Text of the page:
Lessons and Messages from Karnataka

Written by Paranjoy Guha Thakurta | Published on: May 16, 2018

The drama is not over. The next few days are crucially important not only for Karnataka but India as well.
 

Karnataka Election
 
The elections to the legislative assembly of Karnataka have proved to be more dramatic than any work of fiction could ever have hoped to be. At the time of writing this article, the story is not over and the end of the tale is not known. 

It is not clear whether it will be a happy ending for the Bharatiya Janata Party or the Indian National Congress. Even for the Janata Dal (Secular), does it have every reason to rejoice having become the “king” as well as the “king maker”? For former Prime Minister H D Deve Gowda and his son former Karnataka Chief Minister H D Kumaraswamy, challenges lie ahead. 

What is not clear is whether its flock of JD(S) Members of the Legislative Assembly will remain together or not, or whether some among them could be swayed by the money power of the illegal iron ore miners of Ballari – led by the relatives and associates of Gali Janardhana Reddy – to defect as a group of over a dozen MLAs or, what could be even simpler, fall ill on the day of the floor test in the assembly. That’s not all. Particular newly-elected MLAs of the JD(S) could simply resign their seats to reduce the effective strength of the assembly as had happened in the past in Karnataka. 

Whatever be the character and complexion of the new state government and whatever be its longevity, there are some important lessons that need to be learnt by all concerned. For the BJP, the way in which the ruling party cobbled together a majority in a completely opportunistic manner in Goa and Manipur in March 2017 is now going to be emulated by the Congress. If the BJP emerged successful in forming the governments in these two small states, the point is simple: two can play the same game. The Congress has learnt the “rules” of the game the hard way and the party’s moves are now “smarter” than before.  

What the coming days will also indicate to the BJP is the extent to which money power can influence politics. The Congress under Rajiv Gandhi had claimed that the Bofors scandal would have no impact on voter behaviour, that corruption was not an issue that mattered. The party was proved wrong in December 1989 when Vishwanath Pratap Singh became the Prime Minister of India leading a minority government with support from both the Left and the Right. Will the BJP be proved wrong on this occasion because it brazenly and wholeheartedly embraced the Ballari mafia believing that the manner in which this gang looted the natural resources of the people of the state (and their children as well) would not matter to the electorate of Karnataka?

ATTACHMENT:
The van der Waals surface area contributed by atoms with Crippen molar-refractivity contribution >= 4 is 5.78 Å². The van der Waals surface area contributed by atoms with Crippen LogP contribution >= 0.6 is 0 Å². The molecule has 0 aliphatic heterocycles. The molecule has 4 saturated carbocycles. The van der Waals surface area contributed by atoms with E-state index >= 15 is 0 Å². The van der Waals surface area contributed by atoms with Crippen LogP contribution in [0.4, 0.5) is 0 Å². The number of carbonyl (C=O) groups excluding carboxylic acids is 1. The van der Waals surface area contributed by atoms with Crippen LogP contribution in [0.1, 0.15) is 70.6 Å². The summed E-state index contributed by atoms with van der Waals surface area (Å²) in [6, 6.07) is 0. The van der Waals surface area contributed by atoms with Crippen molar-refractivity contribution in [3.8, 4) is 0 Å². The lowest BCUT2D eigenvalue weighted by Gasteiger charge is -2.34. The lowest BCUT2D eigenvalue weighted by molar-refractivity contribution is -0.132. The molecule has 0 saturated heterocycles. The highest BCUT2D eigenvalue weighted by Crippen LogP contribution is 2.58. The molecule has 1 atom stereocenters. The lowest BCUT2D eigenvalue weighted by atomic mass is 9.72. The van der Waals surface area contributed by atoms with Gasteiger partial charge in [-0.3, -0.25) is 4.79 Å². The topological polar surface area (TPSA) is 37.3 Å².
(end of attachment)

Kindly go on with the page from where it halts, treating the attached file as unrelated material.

At a national level, the uncertain outcome of the state assembly elections sends significant signals to all political parties across the country. For the BJP, its attempts to triumphantly march southwards has faltered. So has the Prime Minister’s hopes of rapidly ushering in a opposition-mukt country if not a Congress-mukt Bharat. At the same time, what the Congress should realise is that if it has to take on the BJP in the run-up to the next general elections, it has absolutely no alternative but to align itself with regional parties opposed to the BJP even it means that India’s “grand old party” would have to play second fiddle to some of them. The Congress must accept the fact that the outcome of the Karnataka elections would have been very different had it stitched together a coalition with the JD(S) before the elections, not after it.

For the other smaller and regional parties as well, the outcome of the Karnataka elections has sent out a message that cannot be ignored. Whether it is the Communist parties (in Kerala, West Bengal and Tripura), the Bahujan Samaj Party, the Samajwadi Party (in Uttar Pradesh), the Rashtriya Janata Dal (Bihar), the Trinamool Congress (West Bengal), the Biju Janata Dal (Odisha), the Telugu Desam Party, the YSR Congress (Andhra Pradesh), the Nationalist Congress Party (Maharashtra) the Telengana Rashtriya Samithi, the small parties of North-East India, the Dravida Munnetra Kazhagam (Tamil Nadu) and others – if these parties are really (and I mean really) serious about defeating the BJP, they have no choice but to work with the Congress in their fight against communal forces.

For the partners of the BJP in the National Democratic Alliance too, the Karnataka elections have sent out salient indicators. The constituents of the incumbent ruling coalition, including the People’s Democratic Party of Jammu & Kashmir, the Shiromani Akali Dal in Punjab, the Janata Dal (United) in Bihar among others, will have to necessarily blow hot and cold towards the BJP and hedge their bets on the leadership of Narendra Modi and BJP President Amit Shah and also the Rashtriya Swayamsevak Sangh (RSS), as the Shiv Sena has already been doing in Maharashtra.

Why should the BJP be so keen on keeping the Congress and the JD(S) apart in Karnataka? The answer is simple. Seventeen out of the 25 Members of Parliament from Karnataka in the Lok Sabha belong to the BJP at present. Imagine what would happen if in the next general elections, a Congress-JD(S) alliance wipes out the BJP from the state. That would be terrible news for Modi and Shah. 

The drama is not over. The next few days are crucially important not only for Karnataka but India as well.

The writer is an independent journalist

Courtesy: Newsclick.in